My little black cairn terrier, Scottie, was a hit everywhere we went. He resembled Toto, from the Wizard of Oz and had a personality to match. He was friendly with everyone, had crushes on bigger dogs and followed them amorously, wagging his little stubby tail. He was that type of dog that gave little kisses, played with everyone but was very obedient. He was all black but had a white tip of hair on his left paw. He could run faster then most dogs, he loved walks, greeting people, and loved to have his snacks hidden around the house so he can find them. But what caught most people about Scottie was his ghostly blue eyes, because you see, Scottie was blind.
Scottie originally came to a Humane Society from people who did not want him. With a shattered rib cage the Society assumed the couple beat the dog as well. Scottie was diagnosed as a Type One Diabetic, was virtually hairless, severely underweight but lovable. A veterinarian student, Olivia, who volunteered at the Humane Society, decided this tiny creature did not stand a chance in a society geared to housing bigger dogs. She took him home as a foster mother, but was graduating, and moving out of the country. Scottie needed a permanent home, and fast. He would not last long in the Humane Society, as he took stress very badly.
My husband and I decided to adopt our first pet. We knew the dog was diabetic, and with previous experience with diabetic dogs we were lucky to get Scottie. However, he was blind. How could I take care of a blind dog? Well, we quickly learned.
Scottie was instantly a lovable dog. He taught me how to take care of him. As he entered our condo he aligned himself with the wall and started tracing the perimeter of the room. It was astounding to see this tiny dog lightly bumped into furniture and learned where he was in the condo. He quickly found his food bowl, and would follow sounds of the dishwasher, washer and dryer, and running water to learn where each noise came from. Scottie was set. However, we were moving into our first house, which has a lot of stairs. How would he function?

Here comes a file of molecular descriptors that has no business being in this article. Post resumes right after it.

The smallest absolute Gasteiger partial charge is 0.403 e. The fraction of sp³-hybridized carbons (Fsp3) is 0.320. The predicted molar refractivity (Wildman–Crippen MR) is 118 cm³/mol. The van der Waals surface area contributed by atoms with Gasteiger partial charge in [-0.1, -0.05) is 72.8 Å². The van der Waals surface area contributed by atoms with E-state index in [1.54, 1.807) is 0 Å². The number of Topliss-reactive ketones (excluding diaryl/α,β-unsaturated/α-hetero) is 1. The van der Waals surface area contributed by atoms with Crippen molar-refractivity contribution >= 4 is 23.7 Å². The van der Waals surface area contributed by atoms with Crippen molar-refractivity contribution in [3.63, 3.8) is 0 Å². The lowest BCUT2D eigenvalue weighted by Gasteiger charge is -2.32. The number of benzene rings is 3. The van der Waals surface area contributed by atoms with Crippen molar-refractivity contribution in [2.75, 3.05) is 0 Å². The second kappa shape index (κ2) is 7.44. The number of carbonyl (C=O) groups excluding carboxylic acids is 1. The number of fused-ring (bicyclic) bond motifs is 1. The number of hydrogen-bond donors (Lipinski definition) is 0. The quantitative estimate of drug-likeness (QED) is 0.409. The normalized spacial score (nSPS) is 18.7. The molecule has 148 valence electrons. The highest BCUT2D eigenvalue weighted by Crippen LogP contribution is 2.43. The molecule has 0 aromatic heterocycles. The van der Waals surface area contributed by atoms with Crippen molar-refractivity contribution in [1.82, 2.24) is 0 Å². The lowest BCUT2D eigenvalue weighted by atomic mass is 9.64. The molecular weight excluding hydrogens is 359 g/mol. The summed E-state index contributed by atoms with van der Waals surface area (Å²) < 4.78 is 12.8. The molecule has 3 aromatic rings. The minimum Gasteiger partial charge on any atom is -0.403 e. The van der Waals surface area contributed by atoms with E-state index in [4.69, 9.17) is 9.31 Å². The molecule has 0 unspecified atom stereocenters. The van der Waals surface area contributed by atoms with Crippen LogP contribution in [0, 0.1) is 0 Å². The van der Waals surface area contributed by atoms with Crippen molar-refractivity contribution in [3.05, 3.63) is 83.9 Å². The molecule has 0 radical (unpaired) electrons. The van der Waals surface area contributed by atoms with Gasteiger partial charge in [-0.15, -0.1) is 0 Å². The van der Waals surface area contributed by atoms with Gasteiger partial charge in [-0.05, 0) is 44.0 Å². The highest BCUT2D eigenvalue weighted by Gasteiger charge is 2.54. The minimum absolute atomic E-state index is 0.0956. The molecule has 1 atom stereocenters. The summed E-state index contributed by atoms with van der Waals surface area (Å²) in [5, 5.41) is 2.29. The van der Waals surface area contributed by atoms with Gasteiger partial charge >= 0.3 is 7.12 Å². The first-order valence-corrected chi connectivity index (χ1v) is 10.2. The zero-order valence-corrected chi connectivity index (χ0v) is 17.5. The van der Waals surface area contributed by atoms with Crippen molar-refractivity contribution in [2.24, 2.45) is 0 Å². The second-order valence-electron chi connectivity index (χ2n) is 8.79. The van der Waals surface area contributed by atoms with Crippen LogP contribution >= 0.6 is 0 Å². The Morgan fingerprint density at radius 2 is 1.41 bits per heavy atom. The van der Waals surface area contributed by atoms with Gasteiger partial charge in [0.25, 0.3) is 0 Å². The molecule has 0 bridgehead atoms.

As boxes filled the condo and items were being moved in and out, Scottie stayed in his little bed. When we took him to the new place, he did once as before, leaning his little body around the walls of the main floor. However, I wanted Scottie to know the whole house was his home, so I must teach him how to go up and down stairs, but how?
Thankfully Scottie loves food. I would place a treat on the second step. He would smell a delicious goody and his nose would start to move. The amazing thing about anyone missing a sense is that every other sense becomes extremely heightened. I would pat the stair very loudly and he would climb up. We did this for a few weeks and Scottie learned to bound up and down the stairs. Another obstacle accomplished by a determined little dog!
On walks, Scottie would walk behind me instead of in front of me. The sounds of my footsteps guided him where he knew to go. He had a quick pace, but was constantly smelling the ground and air for me and listening to my footsteps. I cannot begin to imagine how overwhelmed he was with the smells and sounds of a new area; he loved walking.
Little Scottie was the neighborhood’s favorite dog. Many children would make little black dog ears and close their eyes pretending they were Scottie. They would play Marco Polo and other games to heighten their other senses. The children realized that Scottie was different, and they embraced the difference, to learn more about blindness. Scottie could smell and hear better, and once I saw that his nose was moving or his ears were up, I would start to listen to sounds I often ignored. Scottie taught me to use my other senses other then sight, which seeing human beings take for granted. I joke often I can hear and smell better because of this little dog. Everyone knew who Scottie was. He was a bit of a local celebrity with family, friends, neighbours, and even strangers!
Scottie had a strong aura; a huge presence for such a small dog. There is a saying “Seeing is believing” which is nice but does not apply to the real world in many cases. Particularly in Scottie’s case, I realized that “believing is seeing”. You see, Scottie believed he could function despite his blindness, believed he could be a regular dog, run in fields, chase squirrels, and enjoy human company. He believed this could happen, and therefore he “saw” results.
Unfortunately, Scottie died in my arms in 2008 from heart complications. As he was dying, he wagged his tail weakly to comfort me. Even in the shadow of death he was selfless. It was extremely difficult going out to the neighborhood children wearing little Scottie inspired dog ears to tell them that he passed. Hearing their tears, my family, friends, and even strangers cry because he had died hurt me deeply. However, he made an impact. The community, including myself, vowed to continue to adopt disadvantaged or abused pets. It’s been over two years and many of them have adopted sick or abused animals. I could flood this article with picture of pet’s endless success stories.
Rene Descartes, mathematician and philosopher’s most famous quote arguably is “I think, therefore I am.” Scottie did just that. He thought that he was a regular dog, and therefore he acted like a regular dog. He taught me to not rely on sight, to use every sense keenly He left us the message that believing is seeing, not the opposite. Well my dear friend, wherever you are, you were anything but regular, you truly were exceptional.